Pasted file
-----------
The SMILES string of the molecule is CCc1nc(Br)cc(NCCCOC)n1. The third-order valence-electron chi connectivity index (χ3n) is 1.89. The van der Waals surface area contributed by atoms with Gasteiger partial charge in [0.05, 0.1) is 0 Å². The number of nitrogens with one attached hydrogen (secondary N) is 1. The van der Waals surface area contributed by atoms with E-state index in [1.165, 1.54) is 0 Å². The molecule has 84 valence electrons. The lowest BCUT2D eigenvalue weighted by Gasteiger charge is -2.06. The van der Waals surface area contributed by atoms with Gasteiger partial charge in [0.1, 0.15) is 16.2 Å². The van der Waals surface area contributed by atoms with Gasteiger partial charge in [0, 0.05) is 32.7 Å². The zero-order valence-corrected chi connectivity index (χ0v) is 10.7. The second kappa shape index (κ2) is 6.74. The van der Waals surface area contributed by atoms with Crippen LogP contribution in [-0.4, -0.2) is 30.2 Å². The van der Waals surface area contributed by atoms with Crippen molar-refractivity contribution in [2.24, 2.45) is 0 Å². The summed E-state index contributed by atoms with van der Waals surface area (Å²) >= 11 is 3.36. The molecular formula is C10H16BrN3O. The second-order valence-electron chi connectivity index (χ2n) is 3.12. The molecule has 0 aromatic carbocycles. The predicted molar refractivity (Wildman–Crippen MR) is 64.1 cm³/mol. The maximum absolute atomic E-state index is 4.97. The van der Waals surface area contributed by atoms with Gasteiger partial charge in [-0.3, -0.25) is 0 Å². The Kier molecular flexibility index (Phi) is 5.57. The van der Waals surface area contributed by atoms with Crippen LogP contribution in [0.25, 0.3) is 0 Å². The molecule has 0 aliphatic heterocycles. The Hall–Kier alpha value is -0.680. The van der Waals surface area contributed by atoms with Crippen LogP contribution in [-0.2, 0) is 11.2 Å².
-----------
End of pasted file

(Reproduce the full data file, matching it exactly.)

The SMILES string of the molecule is CCc1nc(Br)cc(NCCCOC)n1. The third-order valence-electron chi connectivity index (χ3n) is 1.89. The van der Waals surface area contributed by atoms with Gasteiger partial charge in [0.05, 0.1) is 0 Å². The number of nitrogens with one attached hydrogen (secondary N) is 1. The van der Waals surface area contributed by atoms with E-state index in [1.165, 1.54) is 0 Å². The molecule has 84 valence electrons. The lowest BCUT2D eigenvalue weighted by Gasteiger charge is -2.06. The van der Waals surface area contributed by atoms with Gasteiger partial charge in [0.1, 0.15) is 16.2 Å². The van der Waals surface area contributed by atoms with Gasteiger partial charge in [0, 0.05) is 32.7 Å². The zero-order valence-corrected chi connectivity index (χ0v) is 10.7. The second kappa shape index (κ2) is 6.74. The van der Waals surface area contributed by atoms with Crippen LogP contribution in [-0.4, -0.2) is 30.2 Å². The van der Waals surface area contributed by atoms with Crippen molar-refractivity contribution in [2.24, 2.45) is 0 Å². The summed E-state index contributed by atoms with van der Waals surface area (Å²) >= 11 is 3.36. The molecular formula is C10H16BrN3O. The second-order valence-electron chi connectivity index (χ2n) is 3.12. The molecule has 0 aromatic carbocycles. The predicted molar refractivity (Wildman–Crippen MR) is 64.1 cm³/mol. The maximum absolute atomic E-state index is 4.97. The van der Waals surface area contributed by atoms with Gasteiger partial charge in [-0.3, -0.25) is 0 Å². The Kier molecular flexibility index (Phi) is 5.57. The van der Waals surface area contributed by atoms with Crippen LogP contribution in [0.25, 0.3) is 0 Å². The molecule has 0 aliphatic heterocycles. The Hall–Kier alpha value is -0.680. The van der Waals surface area contributed by atoms with Crippen LogP contribution in [-0.2, 0) is 11.2 Å².